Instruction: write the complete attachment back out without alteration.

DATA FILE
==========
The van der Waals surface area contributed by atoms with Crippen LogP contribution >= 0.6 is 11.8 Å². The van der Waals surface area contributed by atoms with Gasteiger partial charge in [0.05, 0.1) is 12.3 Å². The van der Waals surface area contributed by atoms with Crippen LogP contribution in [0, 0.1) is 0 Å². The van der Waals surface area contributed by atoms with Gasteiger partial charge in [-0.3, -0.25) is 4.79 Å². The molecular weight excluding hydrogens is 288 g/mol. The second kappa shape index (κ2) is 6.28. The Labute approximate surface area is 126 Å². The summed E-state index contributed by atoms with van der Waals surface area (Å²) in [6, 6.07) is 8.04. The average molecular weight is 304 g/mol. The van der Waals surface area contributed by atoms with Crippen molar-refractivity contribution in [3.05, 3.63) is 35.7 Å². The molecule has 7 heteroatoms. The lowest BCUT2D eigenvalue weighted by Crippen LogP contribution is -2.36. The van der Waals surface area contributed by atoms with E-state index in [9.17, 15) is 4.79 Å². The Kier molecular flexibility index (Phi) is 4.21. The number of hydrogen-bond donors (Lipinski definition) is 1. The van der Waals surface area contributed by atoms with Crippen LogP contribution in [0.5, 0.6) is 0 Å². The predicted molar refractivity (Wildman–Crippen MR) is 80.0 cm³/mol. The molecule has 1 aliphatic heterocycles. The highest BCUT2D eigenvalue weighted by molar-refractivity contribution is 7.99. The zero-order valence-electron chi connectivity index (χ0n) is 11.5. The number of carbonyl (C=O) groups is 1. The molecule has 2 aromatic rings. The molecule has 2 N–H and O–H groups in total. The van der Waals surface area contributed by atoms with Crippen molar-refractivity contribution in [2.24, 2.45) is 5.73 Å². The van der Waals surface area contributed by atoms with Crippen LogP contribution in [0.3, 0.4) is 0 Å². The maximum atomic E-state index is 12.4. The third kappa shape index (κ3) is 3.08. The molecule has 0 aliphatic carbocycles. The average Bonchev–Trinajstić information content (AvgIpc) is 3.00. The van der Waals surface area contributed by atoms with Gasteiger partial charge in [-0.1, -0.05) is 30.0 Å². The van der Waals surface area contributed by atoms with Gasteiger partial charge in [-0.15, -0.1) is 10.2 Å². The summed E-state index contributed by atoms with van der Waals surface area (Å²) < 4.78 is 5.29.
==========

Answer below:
The van der Waals surface area contributed by atoms with Crippen LogP contribution >= 0.6 is 11.8 Å². The van der Waals surface area contributed by atoms with Gasteiger partial charge in [0.05, 0.1) is 12.3 Å². The van der Waals surface area contributed by atoms with Crippen LogP contribution in [0, 0.1) is 0 Å². The van der Waals surface area contributed by atoms with Gasteiger partial charge in [-0.3, -0.25) is 4.79 Å². The molecular weight excluding hydrogens is 288 g/mol. The second kappa shape index (κ2) is 6.28. The Labute approximate surface area is 126 Å². The summed E-state index contributed by atoms with van der Waals surface area (Å²) in [6, 6.07) is 8.04. The average molecular weight is 304 g/mol. The van der Waals surface area contributed by atoms with Crippen molar-refractivity contribution in [3.05, 3.63) is 35.7 Å². The molecule has 7 heteroatoms. The lowest BCUT2D eigenvalue weighted by Crippen LogP contribution is -2.36. The van der Waals surface area contributed by atoms with E-state index in [9.17, 15) is 4.79 Å². The Kier molecular flexibility index (Phi) is 4.21. The number of hydrogen-bond donors (Lipinski definition) is 1. The van der Waals surface area contributed by atoms with Crippen LogP contribution in [0.5, 0.6) is 0 Å². The predicted molar refractivity (Wildman–Crippen MR) is 80.0 cm³/mol. The molecule has 1 aliphatic heterocycles. The highest BCUT2D eigenvalue weighted by molar-refractivity contribution is 7.99. The zero-order valence-electron chi connectivity index (χ0n) is 11.5. The number of carbonyl (C=O) groups is 1. The molecule has 2 aromatic rings. The molecule has 2 N–H and O–H groups in total. The van der Waals surface area contributed by atoms with Crippen molar-refractivity contribution in [2.24, 2.45) is 5.73 Å². The van der Waals surface area contributed by atoms with Crippen LogP contribution in [0.3, 0.4) is 0 Å². The maximum atomic E-state index is 12.4. The third kappa shape index (κ3) is 3.08. The molecule has 0 aliphatic carbocycles. The average Bonchev–Trinajstić information content (AvgIpc) is 3.00. The van der Waals surface area contributed by atoms with Gasteiger partial charge in [-0.1, -0.05) is 30.0 Å². The van der Waals surface area contributed by atoms with Gasteiger partial charge in [-0.15, -0.1) is 10.2 Å². The summed E-state index contributed by atoms with van der Waals surface area (Å²) < 4.78 is 5.29.